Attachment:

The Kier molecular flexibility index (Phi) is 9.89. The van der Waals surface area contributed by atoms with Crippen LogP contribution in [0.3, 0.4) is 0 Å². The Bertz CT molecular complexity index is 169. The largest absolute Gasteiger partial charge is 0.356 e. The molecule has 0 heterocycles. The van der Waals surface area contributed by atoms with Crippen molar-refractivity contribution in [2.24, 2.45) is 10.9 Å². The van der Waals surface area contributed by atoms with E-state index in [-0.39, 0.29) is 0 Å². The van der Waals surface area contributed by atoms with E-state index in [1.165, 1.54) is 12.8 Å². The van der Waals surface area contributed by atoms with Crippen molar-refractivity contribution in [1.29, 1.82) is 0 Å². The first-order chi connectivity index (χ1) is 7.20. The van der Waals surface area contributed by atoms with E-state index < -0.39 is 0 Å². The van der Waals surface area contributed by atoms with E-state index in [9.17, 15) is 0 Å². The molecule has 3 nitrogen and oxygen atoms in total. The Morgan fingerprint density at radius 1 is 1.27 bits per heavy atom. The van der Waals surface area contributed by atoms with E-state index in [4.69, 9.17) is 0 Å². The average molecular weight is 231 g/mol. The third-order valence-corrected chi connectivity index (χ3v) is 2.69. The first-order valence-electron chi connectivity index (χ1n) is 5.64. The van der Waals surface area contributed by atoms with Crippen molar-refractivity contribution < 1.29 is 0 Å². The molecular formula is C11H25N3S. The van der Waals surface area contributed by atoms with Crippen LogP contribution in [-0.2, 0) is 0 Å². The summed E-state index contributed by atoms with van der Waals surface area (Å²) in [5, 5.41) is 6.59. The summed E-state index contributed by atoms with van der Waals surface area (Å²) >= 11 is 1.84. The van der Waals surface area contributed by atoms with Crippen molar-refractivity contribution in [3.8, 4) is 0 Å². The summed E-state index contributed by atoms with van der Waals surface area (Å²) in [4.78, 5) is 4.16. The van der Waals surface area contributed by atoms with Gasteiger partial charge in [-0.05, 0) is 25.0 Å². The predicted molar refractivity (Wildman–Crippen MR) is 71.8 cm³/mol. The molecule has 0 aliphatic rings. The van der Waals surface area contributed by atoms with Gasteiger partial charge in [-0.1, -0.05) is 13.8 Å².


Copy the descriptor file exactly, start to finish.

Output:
The Kier molecular flexibility index (Phi) is 9.89. The van der Waals surface area contributed by atoms with Crippen LogP contribution in [0.3, 0.4) is 0 Å². The Bertz CT molecular complexity index is 169. The largest absolute Gasteiger partial charge is 0.356 e. The molecule has 0 heterocycles. The van der Waals surface area contributed by atoms with Crippen molar-refractivity contribution in [2.24, 2.45) is 10.9 Å². The van der Waals surface area contributed by atoms with E-state index in [-0.39, 0.29) is 0 Å². The van der Waals surface area contributed by atoms with E-state index in [1.165, 1.54) is 12.8 Å². The van der Waals surface area contributed by atoms with Crippen molar-refractivity contribution in [1.29, 1.82) is 0 Å². The first-order chi connectivity index (χ1) is 7.20. The van der Waals surface area contributed by atoms with E-state index < -0.39 is 0 Å². The van der Waals surface area contributed by atoms with E-state index in [9.17, 15) is 0 Å². The molecule has 3 nitrogen and oxygen atoms in total. The Morgan fingerprint density at radius 1 is 1.27 bits per heavy atom. The van der Waals surface area contributed by atoms with E-state index in [4.69, 9.17) is 0 Å². The average molecular weight is 231 g/mol. The third-order valence-corrected chi connectivity index (χ3v) is 2.69. The first-order valence-electron chi connectivity index (χ1n) is 5.64. The van der Waals surface area contributed by atoms with Crippen molar-refractivity contribution < 1.29 is 0 Å². The molecular formula is C11H25N3S. The van der Waals surface area contributed by atoms with Crippen LogP contribution in [-0.2, 0) is 0 Å². The summed E-state index contributed by atoms with van der Waals surface area (Å²) in [5, 5.41) is 6.59. The summed E-state index contributed by atoms with van der Waals surface area (Å²) >= 11 is 1.84. The van der Waals surface area contributed by atoms with Crippen molar-refractivity contribution in [3.8, 4) is 0 Å². The summed E-state index contributed by atoms with van der Waals surface area (Å²) in [4.78, 5) is 4.16. The van der Waals surface area contributed by atoms with Gasteiger partial charge in [-0.05, 0) is 25.0 Å². The predicted molar refractivity (Wildman–Crippen MR) is 71.8 cm³/mol. The molecule has 0 aliphatic rings. The van der Waals surface area contributed by atoms with Gasteiger partial charge in [-0.1, -0.05) is 13.8 Å².